Making Sense of the Home Mortgage

One thing the mortgage crisis confirmed for me was that mortgages should be left to mortgage professionals.   Among other problems going on during the early part of the 21st century, there were real estate agents trying to work as the agent and the lender in their transaction.   Stupid!   At the time I didn't like it and the idea still frustrates me.   As a real estate professional I'm constantly asked about loans.   Here's where I tell home buyer's, "To get a complete understanding of loan products available, consult a qualified lender on our preferred lender list, and let me know what you find out."   I go on to explain that mortgage rules can change as often as some people change clothes, and only a skilled mortgage professional will know how to answer these questions.   Having said that, sharing the basics can help.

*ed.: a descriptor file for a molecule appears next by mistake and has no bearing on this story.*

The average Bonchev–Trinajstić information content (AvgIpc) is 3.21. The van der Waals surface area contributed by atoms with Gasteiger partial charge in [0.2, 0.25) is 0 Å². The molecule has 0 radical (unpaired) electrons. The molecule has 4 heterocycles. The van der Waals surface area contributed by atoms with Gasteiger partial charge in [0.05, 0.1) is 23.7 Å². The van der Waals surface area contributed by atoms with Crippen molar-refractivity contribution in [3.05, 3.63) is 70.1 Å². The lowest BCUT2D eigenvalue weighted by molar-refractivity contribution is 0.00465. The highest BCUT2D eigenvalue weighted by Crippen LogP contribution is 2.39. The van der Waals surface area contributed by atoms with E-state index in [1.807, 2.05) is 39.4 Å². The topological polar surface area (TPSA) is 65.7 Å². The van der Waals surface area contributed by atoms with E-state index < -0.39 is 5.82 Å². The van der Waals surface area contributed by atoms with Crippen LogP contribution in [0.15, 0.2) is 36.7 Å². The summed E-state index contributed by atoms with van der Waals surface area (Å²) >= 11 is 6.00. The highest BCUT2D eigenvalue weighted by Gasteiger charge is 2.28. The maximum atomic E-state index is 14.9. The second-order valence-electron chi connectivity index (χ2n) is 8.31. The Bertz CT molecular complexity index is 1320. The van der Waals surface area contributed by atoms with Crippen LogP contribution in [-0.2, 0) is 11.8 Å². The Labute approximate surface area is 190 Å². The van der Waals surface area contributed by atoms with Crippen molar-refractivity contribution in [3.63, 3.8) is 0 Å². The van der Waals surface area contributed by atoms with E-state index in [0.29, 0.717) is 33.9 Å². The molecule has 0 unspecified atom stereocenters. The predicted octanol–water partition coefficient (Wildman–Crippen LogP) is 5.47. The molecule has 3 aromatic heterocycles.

Conventional loans are non-goverment sponsored loans available from banks. The normal conventional loan is called an 80/20 loan, meaning the buyer puts 20% down, the bank finances the rest.  Nowadays, there are all kinds of options to put less than 20% down using mortgage insurance (PMI or MI).  After the mortgage crisis, it appeared that the only way to get conventional financing was to put 10-20% down.   This made government sponsored loan programs like FHA loans, USDA loans, and VA loans very popular in those days.  The further we got from the crisis, the more we're seeing conventional loans competing with government loans by offering 5%, 3% and even in some cases 100% financing.   

Typically conventional loans have the best rates and terms.  

The two types of conventional loans are CONFORMING and NON-CONFORMING.   This pertains to the FANNIE MAE guidelines for the secondary mortgage market.   Essentially conforming loans comply with these Fannie Mae Guidelines and the loans can be sold to Fannie Mae on the secondary loan market.   Many other secondary lenders use the same guidelines.  

Non-conforming loans are loans such as JUMBO loans (loans made above the Fannie Mae limit), and loans on Non-Warrantable Condominiums.